No matter how small your turf is, using lawn mowers remains the fastest way to complete seasonal mowing tasks. However, did you know these tools aren’t the safest lawn care equipment out there?
If you don’t want to be blindsided, read our team’s brief discussion on lawn mower injury stats and crucial safety tips.
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Lawn Mower Accidents, Injuries, and Fatalities: An Overview
According to Consumer Product Safety Commission, wrong handling of riding mowers, push mowers, and manual mowers often lead to being rushed to the emergency room.
And if you look at the data on lawn mower-related injuries over the past years, it’s hard to ignore how the number of fatalities has increased gradually.
But who are the most affected by these accidents? Is there a common cause you can avoid to continue caring for your lawn without risking your safety?
Who are Affected?
Today’s lawnmower accident statistics suggest that men are three times more likely to suffer serious injuries from these dangerous machines than women.
If you ask experts, the main reason for it is the tool’s user demographics, which represent more numbers in the male population.
Any family member can suffer minor and severe injuries regardless of age if this mowing machine isn’t used properly. On average, US emergency departments recorded an annual count of 13 children needing emergency medicine due to lawn mower injuries.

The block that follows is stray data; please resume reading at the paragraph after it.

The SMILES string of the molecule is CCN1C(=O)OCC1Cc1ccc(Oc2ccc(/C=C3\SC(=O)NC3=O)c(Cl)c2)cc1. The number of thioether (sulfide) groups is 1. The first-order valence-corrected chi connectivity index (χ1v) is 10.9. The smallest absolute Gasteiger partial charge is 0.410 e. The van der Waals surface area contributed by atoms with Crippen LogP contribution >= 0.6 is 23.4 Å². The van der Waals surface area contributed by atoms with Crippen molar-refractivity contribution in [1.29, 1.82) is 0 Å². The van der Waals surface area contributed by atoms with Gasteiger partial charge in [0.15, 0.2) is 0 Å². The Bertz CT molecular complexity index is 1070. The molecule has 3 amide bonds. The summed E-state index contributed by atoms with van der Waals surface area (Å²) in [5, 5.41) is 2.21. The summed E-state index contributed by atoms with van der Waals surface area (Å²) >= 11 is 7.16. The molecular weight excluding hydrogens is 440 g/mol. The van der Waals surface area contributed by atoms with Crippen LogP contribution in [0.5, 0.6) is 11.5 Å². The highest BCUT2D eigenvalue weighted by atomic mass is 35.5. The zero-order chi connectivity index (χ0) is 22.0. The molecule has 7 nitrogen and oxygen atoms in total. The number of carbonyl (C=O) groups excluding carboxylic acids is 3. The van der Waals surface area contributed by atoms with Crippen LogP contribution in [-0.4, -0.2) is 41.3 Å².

However, it’s also important to note that more children in rural areas are found to be more prone to surgical complications caused by lawn mower-related injuries than kids in urban areas.
And as professional users often use zero-turn riding lawn mower options, they also play a significant part in the accident statistics.
Causes of Lawnmower Accidents
Most accident statistics don’t indicate if such injuries are caused by walk-behind power mowers or riding mowers. But upon our team’s effort, we discovered that typical lawnmower injuries lead to lacerations. Some lawn mower accident statistics reported that these incidents mostly happen while cleaning the discharge chute.
It’s highly likely to take place if the user forgets to shut off the rotating blades. However, remember that the mower blades may still release tension even after turning it off or clearing obstructions.
You can also suffer lacerations if the machine gets objects thrown in your direction. This incident can cause eye injuries if you’re not using protective eyewear. Nevertheless, it can only transpire if other machines are in use or there are path obstructions like sticks and stones.
Moreover, users are known to suffer foot injuries because of push and walk-behind models. Expect this kind of accident if the unit doesn’t have safety skirting or when a lawn mower operator physically pulls the unit backward without caution.
Accidents and Injuries Sustained by Professional Landscapers
As we previously stated, professionals often prefer using riding mowers. Because of this, it’s not surprising that CPSC recorded over 35,000 accidents in 2019 for the riding mower models alone.
Although these riding mower accident statistics are mostly minor, you shouldn’t ignore OSHA’s report of 252 landscapers’ death in the past year. It shows that it’s not impossible for ride-on mowers to flip over and cause big accidents during usage.
Facts About Lawnmower Accidents and Injuries Today